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Oops… they (almost) did it again

5 May 2022

“Former President Donald J. Trump asked Mark T. Esper, his defense secretary, about the possibility of launching missiles into Mexico to ‘destroy the drug labs’ and wipe out the cartels, maintaining that the United States’ involvement in a strike against its southern neighbor could be kept secret, Mr. Esper recounts in his upcoming memoir,” Maggie Haberman reported for The New York Times.

Raw Story

Maybe Cinco de Mayo … commemorating an unexpected Mexican victory over what at the time was considered the world’s best miliary… wasn’t the day for this to come to light, but hey… the US has indeed rained missiles down upon Mexico before.

ON 12 September 1967, a Pershing I missile, fired from the Black Mesa test site when “astray”, landing in Chihuahua, just south of Van Horn, Texas. At the time, other than a few more or less dismissive items in the newspapers (including the New York Times), the story was largely ignored, both in the U.S. and Mexican media, given that the missile was an unarmed test missile, the US (quietly) paid compensation and no one was unduly inconvenienced. HOWEVER, it might be noted that Pershing I was taken out of the US arsenal soon after, and all Pershings were later removed around the world in the late 1970s.

A much more serious… and nearly disastrous incident… occurred just three years later, when an Athena missile, in the early morning of 11 July 1970 had a systems failure… According to a later report by the Air Force Systems Command:

An inflight malfunction, fourth stage motor ignition on V123D, caused both stage four and the payload to fly off course; for ignition of the fourth stage occurred prior to mid-course guidance maneuvers and provided a range extension of approximately 400 (nautical miles) and subsequent impact in Mexico.”

While, again, the missile landed in a relatively isolated area, there was a HUGE problem. First, the Air Force couldn’t find it… not the US, not the Mexicans. The best anyone could figure at the time was that it was “somewhere” 150 miles south of Juarez.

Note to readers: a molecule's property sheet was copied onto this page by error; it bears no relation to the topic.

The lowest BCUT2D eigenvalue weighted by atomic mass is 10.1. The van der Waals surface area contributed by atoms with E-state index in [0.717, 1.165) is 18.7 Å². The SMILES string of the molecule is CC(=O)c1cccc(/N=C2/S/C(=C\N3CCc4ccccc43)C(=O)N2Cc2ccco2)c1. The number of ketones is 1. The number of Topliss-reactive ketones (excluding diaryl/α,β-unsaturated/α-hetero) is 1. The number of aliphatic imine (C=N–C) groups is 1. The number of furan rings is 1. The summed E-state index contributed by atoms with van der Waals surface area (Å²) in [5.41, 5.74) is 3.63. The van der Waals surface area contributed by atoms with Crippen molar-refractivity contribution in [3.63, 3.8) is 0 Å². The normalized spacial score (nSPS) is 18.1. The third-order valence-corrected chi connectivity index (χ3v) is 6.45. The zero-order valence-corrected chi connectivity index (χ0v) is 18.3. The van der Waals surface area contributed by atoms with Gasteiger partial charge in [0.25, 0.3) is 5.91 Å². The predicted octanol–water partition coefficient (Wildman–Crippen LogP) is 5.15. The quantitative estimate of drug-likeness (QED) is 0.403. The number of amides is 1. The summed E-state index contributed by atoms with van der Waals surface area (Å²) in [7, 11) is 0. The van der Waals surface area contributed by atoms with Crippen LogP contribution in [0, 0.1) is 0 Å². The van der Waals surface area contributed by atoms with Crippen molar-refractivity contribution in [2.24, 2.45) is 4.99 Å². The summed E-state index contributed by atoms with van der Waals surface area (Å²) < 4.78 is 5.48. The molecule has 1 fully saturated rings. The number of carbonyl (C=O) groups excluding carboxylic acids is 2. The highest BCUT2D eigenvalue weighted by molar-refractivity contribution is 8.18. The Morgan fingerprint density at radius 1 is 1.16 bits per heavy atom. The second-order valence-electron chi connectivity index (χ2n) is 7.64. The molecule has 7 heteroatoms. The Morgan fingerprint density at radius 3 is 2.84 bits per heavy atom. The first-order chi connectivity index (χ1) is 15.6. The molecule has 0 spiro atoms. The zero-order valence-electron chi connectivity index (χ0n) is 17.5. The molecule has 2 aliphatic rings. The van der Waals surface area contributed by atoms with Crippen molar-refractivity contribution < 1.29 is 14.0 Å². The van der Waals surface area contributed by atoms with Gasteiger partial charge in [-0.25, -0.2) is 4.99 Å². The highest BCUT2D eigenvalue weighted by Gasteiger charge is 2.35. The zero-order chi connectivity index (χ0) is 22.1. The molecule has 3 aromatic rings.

Secondly, something no one wanted to think too much about, the missile included radioactive Cobalt-25 and was …somewhere. It wasn’t found, that somewhere turning out to be about the Durango-Cohuala border, the nearest population center being Torreon.

Cleanup took months. Not only the missile debris, but much of the topsoil having become while not glowing, at least radioactive enough to raise health concerns, had to be carted away by the US government (which also had to build a temporary railway to the site).

Once is an accident. Twice is happenstance… though it’s definitely noticed. A third time would have been enemy action… and whether Trump really suggested this, or whether or not anyone would have complied with that insane sounding plan (how would missile strikes NOT be seen as coming from the US?), Mexico should never take US good will at face value. Nor, consider itself an “ally” rather than a neighbor, of a nuclear power.

see also: 11 September 1967, New York Times (“Errant Army Missile Takes Mexican Trip”); Chicago Tribune (“US Missile Off-Course Hits Mexico”; White Sands Missile Range Museum (“In 1970, An Athena Missile Went Deep Into Mexico“)

One Comment leave one →
  1. Chris Kellogg permalink
    6 May 2022 6:58 am

    There was a misfire of an American version if not actual German V2 Rocket that landed in the central Park in Juarez in the forty’s.

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